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Why do women live longer than men?

Wilford Tufnell (2022-04-18)

Everywhere in the world women live longer than men - but this was not always the case. The available data from rich countries shows that women didn't live longer than men in the 19th century. What's the reason why women live longer than men? And how does this benefit increase as time passes? The evidence is limited and we only have partial answers. We know that behavioral, علامات الحمل بولد ( biological and environmental factors contribute to the fact that women have longer life spans than men, however, we aren't sure how strong the relative contribution of each one of these factors is.

We know that women live longer than men, regardless of their weight. However this is not because of certain biological factors have changed. The factors changing are numerous. Some are well known and relatively straightforward, like the fact that men smoke more often. Some are more complex. For example, there is evidence that in rich countries the female advantage increased in part because infectious diseases used to affect women disproportionately a century ago, so advances in medicine that reduced the long-term health burden from infectious diseases, especially for علامات الحمل بولد survivors, ended up raising women's longevity disproportionately.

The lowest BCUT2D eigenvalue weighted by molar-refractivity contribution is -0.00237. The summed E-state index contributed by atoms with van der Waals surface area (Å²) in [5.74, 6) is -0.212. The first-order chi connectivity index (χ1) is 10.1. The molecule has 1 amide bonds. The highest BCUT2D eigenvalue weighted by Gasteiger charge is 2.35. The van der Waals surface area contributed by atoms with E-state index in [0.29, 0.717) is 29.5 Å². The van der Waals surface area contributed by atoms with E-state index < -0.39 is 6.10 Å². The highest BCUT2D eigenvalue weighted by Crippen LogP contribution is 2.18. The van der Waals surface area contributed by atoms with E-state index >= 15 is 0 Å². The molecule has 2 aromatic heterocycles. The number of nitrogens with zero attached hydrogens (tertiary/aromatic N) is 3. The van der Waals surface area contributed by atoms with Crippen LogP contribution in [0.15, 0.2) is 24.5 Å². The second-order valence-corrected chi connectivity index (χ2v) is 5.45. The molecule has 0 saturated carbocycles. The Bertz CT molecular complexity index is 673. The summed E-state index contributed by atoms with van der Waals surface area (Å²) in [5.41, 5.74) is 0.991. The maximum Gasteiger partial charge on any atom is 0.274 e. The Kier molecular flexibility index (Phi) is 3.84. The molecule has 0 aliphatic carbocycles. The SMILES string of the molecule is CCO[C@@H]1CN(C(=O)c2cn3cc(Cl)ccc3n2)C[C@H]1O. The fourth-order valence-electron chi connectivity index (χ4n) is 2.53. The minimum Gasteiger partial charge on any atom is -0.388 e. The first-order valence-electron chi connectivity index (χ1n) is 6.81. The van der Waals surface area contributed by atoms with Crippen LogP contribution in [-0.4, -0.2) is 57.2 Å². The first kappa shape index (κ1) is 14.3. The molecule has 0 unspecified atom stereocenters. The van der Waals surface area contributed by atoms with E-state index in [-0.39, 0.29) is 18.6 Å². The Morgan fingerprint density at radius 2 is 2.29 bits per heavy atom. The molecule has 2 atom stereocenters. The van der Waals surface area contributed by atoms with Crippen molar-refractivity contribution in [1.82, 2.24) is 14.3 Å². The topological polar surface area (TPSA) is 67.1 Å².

Everywhere in the world women tend to live longer than men
The first chart below shows life expectancy at birth for men and women. It is clear that all countries are above the line of parity diagonally. This means that a newborn girl in all countries can anticipate to live longer than her younger brother.

This graph shows that even though women enjoy an advantage across all countries, differences between countries are often significant. In Russia women have an average of 10 years more than men, while in Bhutan the difference is just half each year.

In the richer countries, the women's advantage in longevity was previously smaller.
Let's examine how the gender advantage in longevity has changed over time. The following chart shows the men and women's life expectancies at the time of birth in the US from 1790 to 2014. Two things stand out.

There is an upward trend. as well as women in the US are living much, much longer than they did 100 years ago. This is in line with historical increases in life expectancy everywhere in the world.

The gap is growing: Although the female advantage in life expectancy used to be very small however, it has grown significantly over time.

When you click on the option "Change country' on the chart, you will be able to check that these two points are also applicable to other countries that have available data: Sweden, France and the UK.\u062a\u062d\u0627\u0645\u064a\u0644 \u062c\u0627\u064a\u0646\u0648 \u0645\u064a\u0643\u0648\u0632\u0627\u0644 \u0644\u0644\u0641\u0637\u0631\u064a\u0627\u062a 400 \u0648 200 \u0645\u062c\u0645